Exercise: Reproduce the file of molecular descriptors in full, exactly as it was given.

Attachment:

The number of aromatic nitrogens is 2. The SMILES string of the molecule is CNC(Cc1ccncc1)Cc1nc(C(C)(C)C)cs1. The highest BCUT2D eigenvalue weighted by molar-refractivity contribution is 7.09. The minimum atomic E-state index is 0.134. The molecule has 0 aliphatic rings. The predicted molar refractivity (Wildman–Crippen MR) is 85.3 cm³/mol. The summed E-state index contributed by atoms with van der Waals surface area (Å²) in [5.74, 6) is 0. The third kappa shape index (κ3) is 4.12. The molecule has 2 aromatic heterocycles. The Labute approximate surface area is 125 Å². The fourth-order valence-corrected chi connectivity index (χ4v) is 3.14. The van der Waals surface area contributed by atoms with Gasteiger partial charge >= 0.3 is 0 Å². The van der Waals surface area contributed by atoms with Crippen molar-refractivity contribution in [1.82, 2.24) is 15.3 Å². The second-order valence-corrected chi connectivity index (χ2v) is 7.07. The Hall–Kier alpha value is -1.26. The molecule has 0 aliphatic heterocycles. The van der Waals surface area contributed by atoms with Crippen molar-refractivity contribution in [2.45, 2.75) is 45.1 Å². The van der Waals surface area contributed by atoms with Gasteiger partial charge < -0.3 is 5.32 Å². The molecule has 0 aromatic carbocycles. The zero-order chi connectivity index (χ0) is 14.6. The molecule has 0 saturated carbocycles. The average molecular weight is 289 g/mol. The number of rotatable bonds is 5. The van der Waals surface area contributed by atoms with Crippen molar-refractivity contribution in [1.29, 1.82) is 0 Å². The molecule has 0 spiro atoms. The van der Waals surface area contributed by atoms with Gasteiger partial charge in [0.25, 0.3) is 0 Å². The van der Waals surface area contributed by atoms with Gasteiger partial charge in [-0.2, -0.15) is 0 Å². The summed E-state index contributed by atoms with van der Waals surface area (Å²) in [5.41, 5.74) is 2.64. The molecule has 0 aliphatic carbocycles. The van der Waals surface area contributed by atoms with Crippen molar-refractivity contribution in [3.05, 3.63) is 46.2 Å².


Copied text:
The number of aromatic nitrogens is 2. The SMILES string of the molecule is CNC(Cc1ccncc1)Cc1nc(C(C)(C)C)cs1. The highest BCUT2D eigenvalue weighted by molar-refractivity contribution is 7.09. The minimum atomic E-state index is 0.134. The molecule has 0 aliphatic rings. The predicted molar refractivity (Wildman–Crippen MR) is 85.3 cm³/mol. The summed E-state index contributed by atoms with van der Waals surface area (Å²) in [5.74, 6) is 0. The third kappa shape index (κ3) is 4.12. The molecule has 2 aromatic heterocycles. The Labute approximate surface area is 125 Å². The fourth-order valence-corrected chi connectivity index (χ4v) is 3.14. The van der Waals surface area contributed by atoms with Gasteiger partial charge >= 0.3 is 0 Å². The van der Waals surface area contributed by atoms with Crippen molar-refractivity contribution in [1.82, 2.24) is 15.3 Å². The second-order valence-corrected chi connectivity index (χ2v) is 7.07. The Hall–Kier alpha value is -1.26. The molecule has 0 aliphatic heterocycles. The van der Waals surface area contributed by atoms with Crippen molar-refractivity contribution in [2.45, 2.75) is 45.1 Å². The van der Waals surface area contributed by atoms with Gasteiger partial charge < -0.3 is 5.32 Å². The molecule has 0 aromatic carbocycles. The zero-order chi connectivity index (χ0) is 14.6. The molecule has 0 saturated carbocycles. The average molecular weight is 289 g/mol. The number of rotatable bonds is 5. The van der Waals surface area contributed by atoms with Crippen molar-refractivity contribution in [1.29, 1.82) is 0 Å². The molecule has 0 spiro atoms. The van der Waals surface area contributed by atoms with Gasteiger partial charge in [0.25, 0.3) is 0 Å². The van der Waals surface area contributed by atoms with Gasteiger partial charge in [-0.2, -0.15) is 0 Å². The summed E-state index contributed by atoms with van der Waals surface area (Å²) in [5.41, 5.74) is 2.64. The molecule has 0 aliphatic carbocycles. The van der Waals surface area contributed by atoms with Crippen molar-refractivity contribution in [3.05, 3.63) is 46.2 Å².